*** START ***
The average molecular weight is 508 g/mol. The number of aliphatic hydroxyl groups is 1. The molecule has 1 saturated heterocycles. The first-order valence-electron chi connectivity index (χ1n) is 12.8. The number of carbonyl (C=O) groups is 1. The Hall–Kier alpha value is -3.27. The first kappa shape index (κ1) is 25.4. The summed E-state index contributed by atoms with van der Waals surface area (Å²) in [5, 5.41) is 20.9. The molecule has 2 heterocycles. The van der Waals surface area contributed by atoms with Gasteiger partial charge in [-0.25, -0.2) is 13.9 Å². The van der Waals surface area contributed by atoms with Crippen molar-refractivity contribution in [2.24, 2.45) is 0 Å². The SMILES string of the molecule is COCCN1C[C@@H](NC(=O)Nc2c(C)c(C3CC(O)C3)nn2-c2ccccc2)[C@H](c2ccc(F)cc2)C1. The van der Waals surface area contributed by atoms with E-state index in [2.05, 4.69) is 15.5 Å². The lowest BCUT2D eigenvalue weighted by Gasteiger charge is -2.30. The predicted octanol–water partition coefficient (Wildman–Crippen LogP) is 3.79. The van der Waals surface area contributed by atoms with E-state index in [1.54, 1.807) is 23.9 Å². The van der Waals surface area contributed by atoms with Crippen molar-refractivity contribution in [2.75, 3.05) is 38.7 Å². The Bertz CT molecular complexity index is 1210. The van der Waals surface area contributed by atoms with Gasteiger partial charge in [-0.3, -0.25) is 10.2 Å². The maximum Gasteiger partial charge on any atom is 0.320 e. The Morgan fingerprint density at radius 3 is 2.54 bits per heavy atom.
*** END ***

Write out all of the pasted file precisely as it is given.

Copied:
The average molecular weight is 508 g/mol. The number of aliphatic hydroxyl groups is 1. The molecule has 1 saturated heterocycles. The first-order valence-electron chi connectivity index (χ1n) is 12.8. The number of carbonyl (C=O) groups is 1. The Hall–Kier alpha value is -3.27. The first kappa shape index (κ1) is 25.4. The summed E-state index contributed by atoms with van der Waals surface area (Å²) in [5, 5.41) is 20.9. The molecule has 2 heterocycles. The van der Waals surface area contributed by atoms with Gasteiger partial charge in [-0.25, -0.2) is 13.9 Å². The van der Waals surface area contributed by atoms with Crippen molar-refractivity contribution in [2.24, 2.45) is 0 Å². The SMILES string of the molecule is COCCN1C[C@@H](NC(=O)Nc2c(C)c(C3CC(O)C3)nn2-c2ccccc2)[C@H](c2ccc(F)cc2)C1. The van der Waals surface area contributed by atoms with E-state index in [2.05, 4.69) is 15.5 Å². The lowest BCUT2D eigenvalue weighted by Gasteiger charge is -2.30. The predicted octanol–water partition coefficient (Wildman–Crippen LogP) is 3.79. The van der Waals surface area contributed by atoms with E-state index in [1.54, 1.807) is 23.9 Å². The van der Waals surface area contributed by atoms with Crippen molar-refractivity contribution in [2.75, 3.05) is 38.7 Å². The Bertz CT molecular complexity index is 1210. The van der Waals surface area contributed by atoms with Gasteiger partial charge in [-0.3, -0.25) is 10.2 Å². The maximum Gasteiger partial charge on any atom is 0.320 e. The Morgan fingerprint density at radius 3 is 2.54 bits per heavy atom.